Are Syrian refugees going to pay for Europe's disagreements with Turkey?

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Syrian refugees in Turkey.
Syrian refugees in Turkey. Reuters/Umit Bektas

The month of March 2021 marked the fifth anniversary of a refugee deal between Turkey and the European Union. The agreement saw Ankara agree to stem a mass exodus of refugees and migrants to Europe in exchange for monetary aid. But the future of that controversial agreement is now in question. EU chiefs Charles Michel and Ursula von der Leyen will travel to Turkey next week for a meeting with President Recep Tayyip Erdogan.


Turkish coast guards regularly intercept boats full of refugees and migrants making the short but often perilous trip from Turkey across the Aegean Sea to EU member Greece. 

Under an agreement with the European Union, Turkey has become Europe's gatekeeper in exchange for billions of euros to help host Syrian refugees. The number of people seeking to enter Greece from Turkey has fallen from 856,000 in 2015 to just 10,000 in 2020, according to Turkish government figures. 

With Turkey's EU membership bid frozen, the refugee deal is one of the last remaining ties Ankara has with the European bloc.

"The refugee deal has become an important component of the EU/Turkey relationship, because many important channels have become dysfunctional," said Sinan Ulgen of the Istanbul-based Centre for Economics & Foreign Policy Studies.  

 "When we look at the overall framework of the Turkey/EU relationship, it was underpinned by the accession track, but that has stalled over the past few years. The refugee deal is the only area where we see real and positive momentum in the Turkey/EU relationship, and that is why it remains a critical component of this relationship today," added Ulgen.

Refugees caught in a power struggle

But the deal is under strain, with the refugees caught in the middle. Social media platforms are awash with videos of Greek coast guards appearing to push flimsy boats packed full of migrants back towards Turkish waters

Ankara, backed by rights groups, accuses Athens of pursuing a deliberate and illegal policy of forcibly returning refugees to Turkey, a charge which Greece denies. 

Last year, Turkey temporarily opened its Greek border to migrants after accusing the EU of reneging on the deal. This resulted in weeks of clashes between migrants and Greek security forces.

Ankara is now calling for the refugee agreement to be revised. "Turkey has not been happy with the deal since the beginning because the European Union has not fulfilled its promises, claimed Huseyin Bagci, Director of the Turkish Foreign Policy Institute.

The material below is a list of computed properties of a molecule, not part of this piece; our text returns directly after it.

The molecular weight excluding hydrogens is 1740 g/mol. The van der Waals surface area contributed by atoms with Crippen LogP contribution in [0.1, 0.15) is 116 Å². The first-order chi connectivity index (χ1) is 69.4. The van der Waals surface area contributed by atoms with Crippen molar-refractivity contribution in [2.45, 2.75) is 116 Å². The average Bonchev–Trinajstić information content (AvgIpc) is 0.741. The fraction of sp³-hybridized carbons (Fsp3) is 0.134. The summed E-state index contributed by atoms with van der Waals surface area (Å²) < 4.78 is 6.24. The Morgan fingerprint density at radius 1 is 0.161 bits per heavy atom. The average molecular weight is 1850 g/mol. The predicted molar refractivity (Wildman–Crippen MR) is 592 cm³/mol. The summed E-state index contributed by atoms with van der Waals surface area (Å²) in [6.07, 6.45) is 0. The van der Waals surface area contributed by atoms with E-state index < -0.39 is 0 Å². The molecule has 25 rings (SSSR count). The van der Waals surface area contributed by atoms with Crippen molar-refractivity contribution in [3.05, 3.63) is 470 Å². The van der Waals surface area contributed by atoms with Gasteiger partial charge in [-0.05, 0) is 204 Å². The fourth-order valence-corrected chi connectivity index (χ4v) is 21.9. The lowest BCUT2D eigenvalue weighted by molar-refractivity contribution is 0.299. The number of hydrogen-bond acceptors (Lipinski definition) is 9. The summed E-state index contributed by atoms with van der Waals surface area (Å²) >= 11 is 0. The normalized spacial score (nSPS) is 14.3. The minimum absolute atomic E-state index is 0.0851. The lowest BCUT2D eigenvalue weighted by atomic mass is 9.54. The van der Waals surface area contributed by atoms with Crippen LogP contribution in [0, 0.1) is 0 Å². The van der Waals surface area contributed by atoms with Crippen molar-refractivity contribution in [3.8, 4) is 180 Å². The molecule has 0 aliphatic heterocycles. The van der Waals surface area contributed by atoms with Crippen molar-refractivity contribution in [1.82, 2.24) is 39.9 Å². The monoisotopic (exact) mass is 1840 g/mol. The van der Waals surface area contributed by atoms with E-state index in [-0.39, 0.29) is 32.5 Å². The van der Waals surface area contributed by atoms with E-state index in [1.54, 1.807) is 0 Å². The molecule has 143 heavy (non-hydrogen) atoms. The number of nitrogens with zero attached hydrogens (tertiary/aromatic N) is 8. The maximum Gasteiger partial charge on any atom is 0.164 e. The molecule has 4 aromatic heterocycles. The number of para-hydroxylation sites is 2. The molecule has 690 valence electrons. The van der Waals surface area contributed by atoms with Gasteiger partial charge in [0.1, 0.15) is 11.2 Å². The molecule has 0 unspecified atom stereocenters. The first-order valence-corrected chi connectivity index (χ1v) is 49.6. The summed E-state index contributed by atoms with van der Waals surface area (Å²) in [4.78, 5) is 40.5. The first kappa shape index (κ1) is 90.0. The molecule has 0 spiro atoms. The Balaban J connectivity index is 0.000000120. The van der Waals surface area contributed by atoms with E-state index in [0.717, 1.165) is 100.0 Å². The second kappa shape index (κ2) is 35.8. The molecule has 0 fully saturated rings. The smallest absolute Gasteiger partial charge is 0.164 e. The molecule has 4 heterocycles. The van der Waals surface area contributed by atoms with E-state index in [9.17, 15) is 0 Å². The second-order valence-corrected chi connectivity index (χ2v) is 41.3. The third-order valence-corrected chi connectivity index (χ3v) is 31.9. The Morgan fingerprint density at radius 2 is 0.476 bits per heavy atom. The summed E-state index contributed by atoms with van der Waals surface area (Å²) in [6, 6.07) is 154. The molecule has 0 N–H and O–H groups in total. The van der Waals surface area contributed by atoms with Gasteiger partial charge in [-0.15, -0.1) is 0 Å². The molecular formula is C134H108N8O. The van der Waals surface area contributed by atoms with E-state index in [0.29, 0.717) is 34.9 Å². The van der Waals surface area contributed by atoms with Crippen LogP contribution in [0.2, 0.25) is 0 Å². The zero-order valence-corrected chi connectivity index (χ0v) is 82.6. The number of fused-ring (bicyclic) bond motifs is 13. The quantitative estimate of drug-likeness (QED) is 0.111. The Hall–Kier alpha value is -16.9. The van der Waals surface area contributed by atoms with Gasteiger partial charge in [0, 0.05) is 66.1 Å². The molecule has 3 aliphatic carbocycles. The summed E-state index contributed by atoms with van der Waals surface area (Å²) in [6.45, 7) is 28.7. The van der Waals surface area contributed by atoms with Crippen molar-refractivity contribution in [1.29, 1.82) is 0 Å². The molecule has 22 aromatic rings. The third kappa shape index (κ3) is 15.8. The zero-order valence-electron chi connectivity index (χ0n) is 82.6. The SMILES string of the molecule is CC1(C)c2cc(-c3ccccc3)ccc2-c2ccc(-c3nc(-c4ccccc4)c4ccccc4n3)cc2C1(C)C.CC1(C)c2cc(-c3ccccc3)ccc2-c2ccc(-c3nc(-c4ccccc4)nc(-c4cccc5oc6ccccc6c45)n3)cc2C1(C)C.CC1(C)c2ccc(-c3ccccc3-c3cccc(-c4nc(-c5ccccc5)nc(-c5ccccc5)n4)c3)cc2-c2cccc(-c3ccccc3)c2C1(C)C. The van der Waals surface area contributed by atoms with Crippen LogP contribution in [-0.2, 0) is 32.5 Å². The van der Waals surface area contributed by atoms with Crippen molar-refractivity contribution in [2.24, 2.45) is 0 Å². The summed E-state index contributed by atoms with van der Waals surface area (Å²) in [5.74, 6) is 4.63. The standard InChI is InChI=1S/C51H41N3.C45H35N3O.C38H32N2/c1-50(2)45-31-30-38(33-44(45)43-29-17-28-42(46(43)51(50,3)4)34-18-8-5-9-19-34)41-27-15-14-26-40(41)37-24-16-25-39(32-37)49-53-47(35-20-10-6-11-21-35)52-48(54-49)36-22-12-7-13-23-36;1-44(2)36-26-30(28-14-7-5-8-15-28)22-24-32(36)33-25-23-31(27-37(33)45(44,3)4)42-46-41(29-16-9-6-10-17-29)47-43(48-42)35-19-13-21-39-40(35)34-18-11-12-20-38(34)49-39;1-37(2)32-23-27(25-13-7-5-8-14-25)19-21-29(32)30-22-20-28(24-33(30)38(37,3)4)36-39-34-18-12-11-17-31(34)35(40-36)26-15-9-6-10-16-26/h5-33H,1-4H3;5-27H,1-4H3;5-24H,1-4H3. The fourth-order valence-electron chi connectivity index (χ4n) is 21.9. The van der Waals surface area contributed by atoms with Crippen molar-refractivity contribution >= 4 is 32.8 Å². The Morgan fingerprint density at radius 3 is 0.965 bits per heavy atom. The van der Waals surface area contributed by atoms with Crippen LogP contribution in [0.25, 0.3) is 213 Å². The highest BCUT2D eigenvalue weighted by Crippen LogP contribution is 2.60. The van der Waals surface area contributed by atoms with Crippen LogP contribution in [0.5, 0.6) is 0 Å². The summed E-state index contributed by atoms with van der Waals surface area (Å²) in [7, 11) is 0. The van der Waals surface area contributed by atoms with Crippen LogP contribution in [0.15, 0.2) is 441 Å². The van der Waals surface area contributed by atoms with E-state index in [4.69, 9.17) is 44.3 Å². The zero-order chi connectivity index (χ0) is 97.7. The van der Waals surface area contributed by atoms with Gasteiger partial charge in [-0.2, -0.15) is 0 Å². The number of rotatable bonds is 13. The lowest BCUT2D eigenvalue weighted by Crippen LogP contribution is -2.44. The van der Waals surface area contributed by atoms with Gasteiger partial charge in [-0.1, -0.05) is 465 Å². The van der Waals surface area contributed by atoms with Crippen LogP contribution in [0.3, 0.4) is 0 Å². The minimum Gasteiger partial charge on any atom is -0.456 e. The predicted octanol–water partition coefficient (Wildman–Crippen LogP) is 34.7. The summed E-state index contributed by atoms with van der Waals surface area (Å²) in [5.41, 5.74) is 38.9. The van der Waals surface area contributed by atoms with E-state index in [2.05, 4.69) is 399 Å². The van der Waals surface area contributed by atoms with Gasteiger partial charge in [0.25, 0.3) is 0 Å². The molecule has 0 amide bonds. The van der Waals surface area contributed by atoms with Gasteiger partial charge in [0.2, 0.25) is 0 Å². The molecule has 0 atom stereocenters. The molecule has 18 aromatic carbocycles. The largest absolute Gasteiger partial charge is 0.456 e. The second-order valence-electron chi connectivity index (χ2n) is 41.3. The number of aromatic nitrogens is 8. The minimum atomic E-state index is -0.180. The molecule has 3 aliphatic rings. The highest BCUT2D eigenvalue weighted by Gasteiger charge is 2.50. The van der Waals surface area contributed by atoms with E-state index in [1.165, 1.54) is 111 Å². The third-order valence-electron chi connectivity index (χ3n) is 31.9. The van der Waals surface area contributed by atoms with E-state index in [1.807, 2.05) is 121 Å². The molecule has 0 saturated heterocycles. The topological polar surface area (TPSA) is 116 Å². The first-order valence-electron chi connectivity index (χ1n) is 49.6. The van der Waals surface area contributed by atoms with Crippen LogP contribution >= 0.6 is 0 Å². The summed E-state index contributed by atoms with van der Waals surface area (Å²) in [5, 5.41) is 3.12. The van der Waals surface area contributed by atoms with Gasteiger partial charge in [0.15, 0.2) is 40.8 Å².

"The European Union doesn't trust the Turkish government concerning the transfer of cash," added Bagci. "They, naturally, want to control whether the projects are realised or not. So from this perspective, it will be difficult." 

Who funds refugee education and health?

Turkish schools have opened their doors to millions of Syrian children. Ankara is pressing for greater control over EU funds to cover costs like providing Syrians with education and health services. 

Turkey puts a price tag of over 20 billion euros for hosting the nearly four million Syrian refugees. Ankara also says a promise of visa-free travel for Turkish citizens hasn't been honoured by the EU. But Ankara is aware the refugee deal provides important diplomatic protection. 

"It's the biggest leverage Turkey has," said Sezin Oney, columnist for Turkey's Duvar News Portal. 

"For example, human rights issues, or economic related issues, these kinds of pressures that Turkey might face in the form of sanctions are in a way taken hostage because of the refugee issue. So then the European countries lack pressure or any kind of leverage they might have over Ankara," added Oney. 

Turkey's increasing crackdown on dissent has seen critics accuse the EU of failing to take a tough stance against Ankara over its deteriorating human rights record.

Refugees are now a domestic political problem

But with recent opinion polls indicating growing public resentment in Turkey to Syrian refugees, the Turkish government could yet pay a heavy political price for the refugee deal.   

"There are a lot of discussions concerning the migrants and refugees. The issue here is how long can Turkey cope with this problem alone?" said Bagci. "The political parties in the next election will definitely use the Syrian migrants, or migrants in general, refugees in general as a big domestic political issue." 

The nearly four million Syrian refugees in Turkey, who have little prospect of returning home or moving on to Europe, appear destined to continue to remain pawns in the region's intricate political calculations.

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